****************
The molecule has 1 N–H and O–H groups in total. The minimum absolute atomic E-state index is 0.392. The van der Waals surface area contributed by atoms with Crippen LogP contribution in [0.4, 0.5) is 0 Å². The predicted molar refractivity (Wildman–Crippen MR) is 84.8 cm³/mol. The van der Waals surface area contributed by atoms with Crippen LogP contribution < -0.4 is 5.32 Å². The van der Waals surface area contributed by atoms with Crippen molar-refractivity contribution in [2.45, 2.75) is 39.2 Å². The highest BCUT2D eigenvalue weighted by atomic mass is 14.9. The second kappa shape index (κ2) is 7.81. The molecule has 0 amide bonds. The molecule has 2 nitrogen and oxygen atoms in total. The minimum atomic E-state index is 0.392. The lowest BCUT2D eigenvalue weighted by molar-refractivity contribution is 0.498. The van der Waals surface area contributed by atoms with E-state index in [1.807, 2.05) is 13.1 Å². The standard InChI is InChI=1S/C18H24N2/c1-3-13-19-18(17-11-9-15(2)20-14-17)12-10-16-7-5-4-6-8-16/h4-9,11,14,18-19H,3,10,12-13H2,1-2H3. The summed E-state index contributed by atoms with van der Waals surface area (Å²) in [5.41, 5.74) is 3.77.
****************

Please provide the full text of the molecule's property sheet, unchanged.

The molecule has 1 N–H and O–H groups in total. The minimum absolute atomic E-state index is 0.392. The van der Waals surface area contributed by atoms with Crippen LogP contribution in [0.4, 0.5) is 0 Å². The predicted molar refractivity (Wildman–Crippen MR) is 84.8 cm³/mol. The van der Waals surface area contributed by atoms with Crippen LogP contribution < -0.4 is 5.32 Å². The van der Waals surface area contributed by atoms with Crippen molar-refractivity contribution in [2.45, 2.75) is 39.2 Å². The highest BCUT2D eigenvalue weighted by atomic mass is 14.9. The second kappa shape index (κ2) is 7.81. The molecule has 0 amide bonds. The molecule has 2 nitrogen and oxygen atoms in total. The minimum atomic E-state index is 0.392. The lowest BCUT2D eigenvalue weighted by molar-refractivity contribution is 0.498. The van der Waals surface area contributed by atoms with E-state index in [1.807, 2.05) is 13.1 Å². The standard InChI is InChI=1S/C18H24N2/c1-3-13-19-18(17-11-9-15(2)20-14-17)12-10-16-7-5-4-6-8-16/h4-9,11,14,18-19H,3,10,12-13H2,1-2H3. The summed E-state index contributed by atoms with van der Waals surface area (Å²) in [5.41, 5.74) is 3.77.